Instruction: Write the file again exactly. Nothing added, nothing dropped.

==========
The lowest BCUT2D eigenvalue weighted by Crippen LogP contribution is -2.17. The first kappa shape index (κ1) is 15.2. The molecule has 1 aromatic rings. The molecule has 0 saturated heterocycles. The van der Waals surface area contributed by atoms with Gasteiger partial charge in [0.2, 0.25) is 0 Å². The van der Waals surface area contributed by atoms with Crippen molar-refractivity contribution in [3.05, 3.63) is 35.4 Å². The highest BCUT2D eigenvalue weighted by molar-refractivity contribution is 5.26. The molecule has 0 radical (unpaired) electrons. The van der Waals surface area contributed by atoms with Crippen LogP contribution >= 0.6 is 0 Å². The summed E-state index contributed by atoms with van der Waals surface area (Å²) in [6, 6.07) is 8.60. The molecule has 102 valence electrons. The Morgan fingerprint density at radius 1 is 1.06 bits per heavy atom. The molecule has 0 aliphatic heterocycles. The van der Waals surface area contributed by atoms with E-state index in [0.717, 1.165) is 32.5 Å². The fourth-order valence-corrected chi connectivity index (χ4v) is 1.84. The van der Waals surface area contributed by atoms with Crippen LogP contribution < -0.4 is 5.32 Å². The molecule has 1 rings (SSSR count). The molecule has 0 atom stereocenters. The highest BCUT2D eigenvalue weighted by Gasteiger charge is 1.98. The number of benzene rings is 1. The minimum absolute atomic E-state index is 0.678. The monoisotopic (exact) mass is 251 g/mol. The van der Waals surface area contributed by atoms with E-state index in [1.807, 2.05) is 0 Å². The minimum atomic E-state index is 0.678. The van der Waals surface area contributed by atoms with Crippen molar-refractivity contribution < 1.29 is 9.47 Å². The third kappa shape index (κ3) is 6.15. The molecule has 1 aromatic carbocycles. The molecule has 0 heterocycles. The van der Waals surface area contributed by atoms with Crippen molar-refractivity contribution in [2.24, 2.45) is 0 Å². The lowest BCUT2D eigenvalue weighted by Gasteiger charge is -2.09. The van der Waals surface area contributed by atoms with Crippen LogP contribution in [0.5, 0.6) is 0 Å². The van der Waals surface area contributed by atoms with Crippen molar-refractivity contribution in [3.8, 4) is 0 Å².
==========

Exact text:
The lowest BCUT2D eigenvalue weighted by Crippen LogP contribution is -2.17. The first kappa shape index (κ1) is 15.2. The molecule has 1 aromatic rings. The molecule has 0 saturated heterocycles. The van der Waals surface area contributed by atoms with Gasteiger partial charge in [0.2, 0.25) is 0 Å². The van der Waals surface area contributed by atoms with Crippen molar-refractivity contribution in [3.05, 3.63) is 35.4 Å². The highest BCUT2D eigenvalue weighted by molar-refractivity contribution is 5.26. The molecule has 0 radical (unpaired) electrons. The van der Waals surface area contributed by atoms with Crippen LogP contribution >= 0.6 is 0 Å². The summed E-state index contributed by atoms with van der Waals surface area (Å²) in [6, 6.07) is 8.60. The molecule has 102 valence electrons. The Morgan fingerprint density at radius 1 is 1.06 bits per heavy atom. The molecule has 0 aliphatic heterocycles. The van der Waals surface area contributed by atoms with E-state index in [0.717, 1.165) is 32.5 Å². The fourth-order valence-corrected chi connectivity index (χ4v) is 1.84. The van der Waals surface area contributed by atoms with Crippen LogP contribution < -0.4 is 5.32 Å². The molecule has 1 rings (SSSR count). The molecule has 0 atom stereocenters. The highest BCUT2D eigenvalue weighted by Gasteiger charge is 1.98. The number of benzene rings is 1. The minimum absolute atomic E-state index is 0.678. The monoisotopic (exact) mass is 251 g/mol. The van der Waals surface area contributed by atoms with E-state index in [1.807, 2.05) is 0 Å². The minimum atomic E-state index is 0.678. The van der Waals surface area contributed by atoms with Crippen molar-refractivity contribution < 1.29 is 9.47 Å². The third kappa shape index (κ3) is 6.15. The molecule has 1 aromatic carbocycles. The molecule has 0 heterocycles. The van der Waals surface area contributed by atoms with Crippen molar-refractivity contribution in [2.24, 2.45) is 0 Å². The lowest BCUT2D eigenvalue weighted by Gasteiger charge is -2.09. The van der Waals surface area contributed by atoms with Crippen LogP contribution in [0.5, 0.6) is 0 Å². The van der Waals surface area contributed by atoms with Crippen molar-refractivity contribution in [3.8, 4) is 0 Å².